CRISIL Research estimates that electric 2 &3 wheelers will continue to grow strongly. By 2025, EV penetration is expected to improve to 12-17% of new vehicle sales for e-2 wheelers and a whopping 43-48% for e-3 wheelers.  For passenger cars for personal mobility, on the other hand, CRISIL Research estimates offtake will be subdued given poor cost economics and the lack of subsidies. As a result, barring 2 & 3 wheelers, EV adoption is expected to remain under 5% until 2025. 

This view is corroborated by various other estimates by consulting firms, which put EV penetration in 2 & 3 wheelers at 40% by 2030. The best-case estimate on passenger cars is at 20%, though the government has a higher vision of a 30% penetration in passenger cars by 2030. 

Given the current sluggish growth in the auto space and the potential for disruption down the line, auto ancillary players appear to be on the cusp of marked change in their target market. If one is to play the auto ancillary space, therefore, it’s important to know what is driving the disruption, which segments and players will face the heat, and which ones likely to benefit. Here’s delving into these aspects.

#1 What is driving the automobile disruption?

Current consumption trends point to a clear disruption in the 2-wheeler segment. There are two key factors driving the adoption of electric 2-wheelers: one, the parity in purchase cost. Two, complete savings on running costs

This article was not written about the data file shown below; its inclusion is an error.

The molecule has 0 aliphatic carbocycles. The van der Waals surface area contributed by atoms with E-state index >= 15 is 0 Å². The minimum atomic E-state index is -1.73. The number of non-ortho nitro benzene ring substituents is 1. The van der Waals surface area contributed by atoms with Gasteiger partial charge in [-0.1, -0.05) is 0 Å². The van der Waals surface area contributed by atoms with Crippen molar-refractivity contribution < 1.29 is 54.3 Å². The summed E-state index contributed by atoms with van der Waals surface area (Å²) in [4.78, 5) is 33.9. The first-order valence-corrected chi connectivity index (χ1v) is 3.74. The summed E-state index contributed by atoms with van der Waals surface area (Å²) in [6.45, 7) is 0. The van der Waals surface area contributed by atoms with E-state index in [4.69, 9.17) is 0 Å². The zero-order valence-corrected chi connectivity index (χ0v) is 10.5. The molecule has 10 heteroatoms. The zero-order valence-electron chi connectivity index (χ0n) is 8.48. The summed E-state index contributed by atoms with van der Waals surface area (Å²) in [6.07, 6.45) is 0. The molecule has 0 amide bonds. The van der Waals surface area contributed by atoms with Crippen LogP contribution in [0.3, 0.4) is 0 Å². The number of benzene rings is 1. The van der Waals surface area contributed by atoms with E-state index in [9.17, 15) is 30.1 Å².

Here is a rough comparison of purchase cost between a petrol scooter and an electric scooter (after FAME II subsidies *). We have picked electric scooters that are players in the “value” segment, the most-sold category, where the switch from petrol to electric is mainly happening.

Auto Ancillaries, The EV disruption - EV scooters

Note: This is a rough illustration of petrol and electric scooters (high speed) that are used for basic commuting purposes. The electric scooters shown are that of players in “value” segment (most sold category) where the switch from petrol to electric is mainly happening.

*Central Govt subsidy under FAME II (Faster Adoption and Manufacturing of EV) amounts to Rs.30,000 to Rs.50,000 per vehicle based on its battery capacity. Some states offer additional subsidies of Rs. 10,000 per vehicle.